Wednesday, October 17, 2012

Lynch, Wilson Haunt Patriots

Follow me at @SeaHawkRun

In the Reader’s Digest version of the Seahawks’ win over the Patriots, Seattle’s stingy defense and rookie Russell Wilson’s big-time passes surprised Tom Brady as the Seahawks’ running game struggled to gain traction. That last part is only true if you measure the running game by yards gained on the ground by actual, living humans. To fully understand how Seattle’s running game helped beat New England, one must look to the paranormal: phantom footsteps, cold breezes, and beasts that appear only to suddenly vanish. Rather than attacking the Seattle offense, Patriots’ defensive coordinator, Matt Patricia, was left chasing apparitions, grasping at phantoms, and tackling shadows.

Play after play, the Patriots stacked the short middle of the field in fear of Beast Mode and in hopes of frustrating a short quarterback who would rather run than pass. But like a house of mirrors, Seattle OC Darrel Bevell twisted our reputation for tough runs, conservative passes, and quick scrambles into a game of wide throws and deep bombs. While the Patriots would position players for expected action, they ended up sinking in quicksand, neither rushing the quarterback nor covering receivers. That gave Wilson target after target in one-on-one coverage. Given that advantage, Wilson and his receivers were able keep New England off balance while making a series of big plays. The rest is history.

Let’s look at the key plays of our scoring drives…

Scoring drive 1: 1st quarter, 9 plays, 84 yards, 5:17, Field Goal.

3-1-SEA 25(11:20) 3-R.Wilson pass short left to 22-R.Turbin for 6 yards.

The Patriots crowd the line looking to stop the run on a short yardage play as the Seahawks load three tight ends on the left side. We fake a zone right – except that Turbin goes left, fakes taking the handoff, and receives the pass for a gain of 6 and the first down. Presto-change-o.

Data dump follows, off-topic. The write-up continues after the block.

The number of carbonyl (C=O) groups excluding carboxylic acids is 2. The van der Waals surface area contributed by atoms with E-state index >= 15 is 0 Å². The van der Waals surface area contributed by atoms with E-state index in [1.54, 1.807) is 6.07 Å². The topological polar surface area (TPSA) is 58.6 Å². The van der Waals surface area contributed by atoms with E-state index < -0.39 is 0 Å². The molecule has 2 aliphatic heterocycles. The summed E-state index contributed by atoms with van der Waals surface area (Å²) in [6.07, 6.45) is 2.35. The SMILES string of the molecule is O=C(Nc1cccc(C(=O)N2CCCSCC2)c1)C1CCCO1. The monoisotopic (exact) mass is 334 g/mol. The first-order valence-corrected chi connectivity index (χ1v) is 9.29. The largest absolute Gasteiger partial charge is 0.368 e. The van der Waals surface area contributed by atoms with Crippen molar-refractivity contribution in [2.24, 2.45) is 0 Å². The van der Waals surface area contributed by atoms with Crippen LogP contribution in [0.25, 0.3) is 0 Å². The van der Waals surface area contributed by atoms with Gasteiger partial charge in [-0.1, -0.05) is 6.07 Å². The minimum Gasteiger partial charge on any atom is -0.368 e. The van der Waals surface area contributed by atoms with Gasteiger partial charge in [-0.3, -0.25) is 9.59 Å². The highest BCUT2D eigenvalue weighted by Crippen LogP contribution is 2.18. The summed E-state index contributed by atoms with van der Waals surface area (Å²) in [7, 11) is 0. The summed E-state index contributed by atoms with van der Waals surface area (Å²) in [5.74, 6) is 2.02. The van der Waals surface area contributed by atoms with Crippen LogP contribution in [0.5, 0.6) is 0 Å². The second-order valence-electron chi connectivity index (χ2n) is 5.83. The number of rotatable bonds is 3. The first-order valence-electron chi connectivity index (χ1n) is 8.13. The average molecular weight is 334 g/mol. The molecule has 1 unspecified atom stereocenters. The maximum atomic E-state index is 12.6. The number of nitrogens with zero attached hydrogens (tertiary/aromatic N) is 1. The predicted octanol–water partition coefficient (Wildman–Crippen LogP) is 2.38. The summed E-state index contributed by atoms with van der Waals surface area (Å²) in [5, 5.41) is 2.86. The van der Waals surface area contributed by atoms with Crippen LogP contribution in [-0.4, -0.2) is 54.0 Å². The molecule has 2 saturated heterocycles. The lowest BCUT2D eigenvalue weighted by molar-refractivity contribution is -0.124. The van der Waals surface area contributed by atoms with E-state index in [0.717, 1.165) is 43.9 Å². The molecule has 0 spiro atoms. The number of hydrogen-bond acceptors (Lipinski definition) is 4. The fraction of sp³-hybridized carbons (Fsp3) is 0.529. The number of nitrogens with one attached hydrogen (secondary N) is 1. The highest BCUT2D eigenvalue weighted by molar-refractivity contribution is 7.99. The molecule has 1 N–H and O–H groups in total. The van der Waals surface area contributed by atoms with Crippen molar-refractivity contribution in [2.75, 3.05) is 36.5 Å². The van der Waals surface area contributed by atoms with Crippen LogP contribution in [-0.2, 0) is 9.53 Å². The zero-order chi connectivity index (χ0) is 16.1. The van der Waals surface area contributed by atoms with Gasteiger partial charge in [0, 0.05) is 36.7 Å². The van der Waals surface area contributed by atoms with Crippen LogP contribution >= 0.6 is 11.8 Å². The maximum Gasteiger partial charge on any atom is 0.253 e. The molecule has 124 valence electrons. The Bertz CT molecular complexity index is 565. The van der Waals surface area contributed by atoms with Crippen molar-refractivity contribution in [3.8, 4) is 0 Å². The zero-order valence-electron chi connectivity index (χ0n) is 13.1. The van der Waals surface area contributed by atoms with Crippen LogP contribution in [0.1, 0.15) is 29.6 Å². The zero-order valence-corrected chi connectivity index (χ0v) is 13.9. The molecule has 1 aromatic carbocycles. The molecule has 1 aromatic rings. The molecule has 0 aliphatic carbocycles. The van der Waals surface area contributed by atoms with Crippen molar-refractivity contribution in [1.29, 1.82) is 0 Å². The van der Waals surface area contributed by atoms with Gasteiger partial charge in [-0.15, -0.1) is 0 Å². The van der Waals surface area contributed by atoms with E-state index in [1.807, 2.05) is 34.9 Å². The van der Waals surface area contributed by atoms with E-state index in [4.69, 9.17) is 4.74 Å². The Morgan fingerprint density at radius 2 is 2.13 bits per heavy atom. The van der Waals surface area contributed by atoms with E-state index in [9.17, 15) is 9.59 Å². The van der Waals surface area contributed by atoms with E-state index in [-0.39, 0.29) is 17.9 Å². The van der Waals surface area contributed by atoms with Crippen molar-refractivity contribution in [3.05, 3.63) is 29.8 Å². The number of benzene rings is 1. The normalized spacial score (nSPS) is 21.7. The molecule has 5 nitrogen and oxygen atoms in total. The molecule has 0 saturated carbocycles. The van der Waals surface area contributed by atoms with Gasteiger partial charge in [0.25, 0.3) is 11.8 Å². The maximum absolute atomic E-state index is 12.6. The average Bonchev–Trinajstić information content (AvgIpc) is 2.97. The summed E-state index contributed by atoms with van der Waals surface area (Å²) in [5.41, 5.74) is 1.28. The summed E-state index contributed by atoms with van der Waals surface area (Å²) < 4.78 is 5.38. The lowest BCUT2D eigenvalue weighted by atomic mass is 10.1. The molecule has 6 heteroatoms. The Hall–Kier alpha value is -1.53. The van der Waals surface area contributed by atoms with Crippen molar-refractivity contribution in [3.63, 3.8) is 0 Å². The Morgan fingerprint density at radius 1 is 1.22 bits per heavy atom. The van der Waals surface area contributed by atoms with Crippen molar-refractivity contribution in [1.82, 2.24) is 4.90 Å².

1-10-SEA 31(10:53) 3-R.Wilson pass deep right to 18-S.Rice for 29 yards. Penalty for Illegal Contact, declined.

A typical, zone right play with two backs and one tight end – except that it’s play action and three New England defenders end up standing around in the short middle. After illegal contact by Chung, Sidney Rice gets wide open on the right side for a gain of 29 yards. It started out one-on-one (good) and ended up zero-on-one (great).

1-10-NE 40(10:29) (Shotgun) 3-R.Wilson pass deep right to 86-Z.Miller for 22 yards.

In a three receiver set, the Pats start out with eight in the box. Miller goes deep at the numbers, is covered by a linebacker (nice mismatch) and the safety is late. Wilson puts it up high for Miller, who comes down with a great catch for 22 yards. This is as close to the shallow (22 yards?) middle as we get on our scoring drive plays.

Lynch goes on to get stuffed in the backfield on 3rd and 1 (McQuistan went left on a zone right play - oops!) and we settle for three points.

Scoring drive 2: 1st quarter, 7 plays, 85 yards, 3:59, Touchdown.

2-3-SEA 22(5:05) 3-R.Wilson pass short left to 81-G.Tate for -6 yards.

With eight in the box, the Patriots bring pressure while respecting the run to the right. Wilson throws a quick screen left to Tate that would have been killer, except for a missed block by Robinson. Great setup. One flaw in execution. Loss of six.

3-9-SEA 16(4:25) (Shotgun) 3-R.Wilson pass deep middle to 89-D.Baldwin for 50 yards.

On 3rd and 9, our run threat should be no help here. Pats initially play pass with two deep safeties. However, New England still dedicates a man to Turbin and a safety comes up to monitor Wilson. Baldwin beats his man deep, one-on-one, and our line has no problem with a four man rush. 50 yards, almost all in the air.

1-10-NE 34(3:37) 3-R.Wilson pass short left to 18-S.Rice for 6 yards.

The Patriots load up the middle again, leaving the two receivers on the left, one on one. Our backs fake right. Rice crosses from the slot to the left sideline for a six yard reception.

1-15-NE 24(1:59) 3-R.Wilson pass deep middle to 89-D.Baldwin for 24 yards, TOUCHDOWN.